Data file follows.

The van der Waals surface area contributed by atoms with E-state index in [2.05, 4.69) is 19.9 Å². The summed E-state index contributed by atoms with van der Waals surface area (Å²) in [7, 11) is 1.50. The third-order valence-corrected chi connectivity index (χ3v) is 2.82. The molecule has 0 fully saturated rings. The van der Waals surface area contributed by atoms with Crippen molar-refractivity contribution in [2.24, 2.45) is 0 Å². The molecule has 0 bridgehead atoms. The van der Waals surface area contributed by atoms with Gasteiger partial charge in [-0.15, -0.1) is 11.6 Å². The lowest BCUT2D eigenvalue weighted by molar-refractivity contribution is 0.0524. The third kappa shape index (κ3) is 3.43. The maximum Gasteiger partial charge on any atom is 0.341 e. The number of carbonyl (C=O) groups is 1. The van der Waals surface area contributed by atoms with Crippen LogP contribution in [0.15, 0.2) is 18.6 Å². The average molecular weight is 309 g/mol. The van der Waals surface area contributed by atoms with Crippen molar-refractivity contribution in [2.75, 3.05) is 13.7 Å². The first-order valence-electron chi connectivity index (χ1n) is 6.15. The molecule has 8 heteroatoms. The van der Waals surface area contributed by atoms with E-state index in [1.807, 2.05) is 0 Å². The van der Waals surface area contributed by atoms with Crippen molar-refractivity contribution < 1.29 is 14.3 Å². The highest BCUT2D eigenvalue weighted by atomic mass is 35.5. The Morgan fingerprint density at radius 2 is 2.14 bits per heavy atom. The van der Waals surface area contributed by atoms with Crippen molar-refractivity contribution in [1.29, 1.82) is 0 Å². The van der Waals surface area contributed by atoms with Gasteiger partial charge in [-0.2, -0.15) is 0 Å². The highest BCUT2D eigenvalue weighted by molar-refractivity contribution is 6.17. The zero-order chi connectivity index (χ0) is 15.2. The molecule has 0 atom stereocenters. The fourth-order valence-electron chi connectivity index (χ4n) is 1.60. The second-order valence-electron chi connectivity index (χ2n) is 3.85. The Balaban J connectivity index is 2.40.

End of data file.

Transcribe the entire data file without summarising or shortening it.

The van der Waals surface area contributed by atoms with E-state index in [2.05, 4.69) is 19.9 Å². The summed E-state index contributed by atoms with van der Waals surface area (Å²) in [7, 11) is 1.50. The third-order valence-corrected chi connectivity index (χ3v) is 2.82. The molecule has 0 fully saturated rings. The van der Waals surface area contributed by atoms with Crippen molar-refractivity contribution in [2.24, 2.45) is 0 Å². The molecule has 0 bridgehead atoms. The van der Waals surface area contributed by atoms with Gasteiger partial charge in [-0.15, -0.1) is 11.6 Å². The lowest BCUT2D eigenvalue weighted by molar-refractivity contribution is 0.0524. The third kappa shape index (κ3) is 3.43. The maximum Gasteiger partial charge on any atom is 0.341 e. The number of carbonyl (C=O) groups is 1. The van der Waals surface area contributed by atoms with Crippen LogP contribution in [0.15, 0.2) is 18.6 Å². The average molecular weight is 309 g/mol. The van der Waals surface area contributed by atoms with Crippen molar-refractivity contribution in [2.75, 3.05) is 13.7 Å². The first-order valence-electron chi connectivity index (χ1n) is 6.15. The molecule has 8 heteroatoms. The van der Waals surface area contributed by atoms with E-state index in [1.807, 2.05) is 0 Å². The van der Waals surface area contributed by atoms with Crippen molar-refractivity contribution < 1.29 is 14.3 Å². The highest BCUT2D eigenvalue weighted by atomic mass is 35.5. The Morgan fingerprint density at radius 2 is 2.14 bits per heavy atom. The van der Waals surface area contributed by atoms with Crippen molar-refractivity contribution in [1.29, 1.82) is 0 Å². The van der Waals surface area contributed by atoms with Gasteiger partial charge in [-0.2, -0.15) is 0 Å². The highest BCUT2D eigenvalue weighted by molar-refractivity contribution is 6.17. The zero-order chi connectivity index (χ0) is 15.2. The molecule has 0 atom stereocenters. The fourth-order valence-electron chi connectivity index (χ4n) is 1.60. The second-order valence-electron chi connectivity index (χ2n) is 3.85. The Balaban J connectivity index is 2.40.